Stagflation: one-fifth of European stocks would enter danger zone


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Cartoon loser Wile E Coyote only started falling after he realised he had run off a precipice. European businesses are already experiencing that cruel awakening. The European Central Bank is expected to raise rates for the first time in more than a decade in July. A Lex data screening shows this trajectory could be awkward for companies such as Ocado and Just Eat Takeaway.

Ultra-loose monetary conditions have represented normality for years. During the pandemic they helped anxious companies to raise substantial sums. Much of this has been finding its way into shareholders’ pockets. Rising rates mean a bigger chunk of corporate cash will now go to creditors.

That will make highly indebted businesses much less attractive. Investors tend to fret when operating profits (ebit) cover interest charges by less than two times. Stagflation is the worst-case scenario. Even as central bankers jack up interest rates, earnings would fall. Both components of interest cover would be moving in the wrong direction.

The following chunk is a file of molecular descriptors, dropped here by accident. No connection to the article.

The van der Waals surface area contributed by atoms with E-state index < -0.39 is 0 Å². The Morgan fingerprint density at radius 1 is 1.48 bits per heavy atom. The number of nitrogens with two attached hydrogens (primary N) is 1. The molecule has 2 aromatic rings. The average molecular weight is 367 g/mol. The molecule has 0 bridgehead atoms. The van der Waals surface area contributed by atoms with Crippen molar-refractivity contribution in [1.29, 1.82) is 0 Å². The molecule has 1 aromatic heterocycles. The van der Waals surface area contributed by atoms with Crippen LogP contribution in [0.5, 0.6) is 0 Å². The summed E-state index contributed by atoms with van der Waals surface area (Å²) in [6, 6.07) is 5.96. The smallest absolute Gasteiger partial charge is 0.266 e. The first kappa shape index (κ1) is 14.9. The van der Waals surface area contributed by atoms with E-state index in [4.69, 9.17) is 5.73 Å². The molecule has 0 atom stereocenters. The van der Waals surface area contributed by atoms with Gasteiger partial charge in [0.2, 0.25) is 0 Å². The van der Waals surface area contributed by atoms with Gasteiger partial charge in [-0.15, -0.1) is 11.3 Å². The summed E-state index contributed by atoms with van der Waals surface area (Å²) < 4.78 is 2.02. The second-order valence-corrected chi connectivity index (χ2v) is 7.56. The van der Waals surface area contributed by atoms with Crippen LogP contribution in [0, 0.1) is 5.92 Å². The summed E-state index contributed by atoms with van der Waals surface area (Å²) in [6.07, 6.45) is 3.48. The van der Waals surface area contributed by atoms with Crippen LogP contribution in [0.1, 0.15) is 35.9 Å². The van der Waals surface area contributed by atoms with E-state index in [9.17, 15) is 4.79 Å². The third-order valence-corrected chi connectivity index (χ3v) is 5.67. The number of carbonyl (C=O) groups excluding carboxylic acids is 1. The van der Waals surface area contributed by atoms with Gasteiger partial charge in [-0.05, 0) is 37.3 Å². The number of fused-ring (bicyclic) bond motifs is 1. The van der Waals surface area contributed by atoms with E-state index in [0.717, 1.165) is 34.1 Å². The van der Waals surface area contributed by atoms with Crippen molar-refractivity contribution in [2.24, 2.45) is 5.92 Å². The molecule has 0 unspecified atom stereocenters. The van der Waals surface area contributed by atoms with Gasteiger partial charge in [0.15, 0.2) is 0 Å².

Companies at the lower end of the credit spectrum already have volatile earnings and high interest costs. Our screening of S&P data on the largest non-financial UK and European equities found 39 out of 660 or 6 per cent currently have interest coverage below two times. Lossmaking meal delivery groups Delivery Hero and Just Eat Takeaway topped the list. Ocado, a UK-listed groceries delivery business, has a similar profile.

If interest costs increase by a half, the number of companies with thin cover would rise to 10 per cent. If interest costs double, that would push businesses in the danger zone to 16 per cent. Add in a recession where earnings collapsed by 25 per cent from the current consensus and the proportion would increase to 20 per cent. Big blue-chip names such as BT, Orange and Anheuser Busch would then have less than two times ebit cover.

In fairness, the food delivery companies would have no immediate liquidity problem, thanks to decent cash piles. Telecoms groups, meanwhile, boast steady, defensive cash flows. But expect investors to become increasingly picky about credit quality and dividend prospects as rates rise and earnings falter.

The Lex team is interested in hearing more from readers. Please tell us what you think of the outlook for interest cover in the comments section below.

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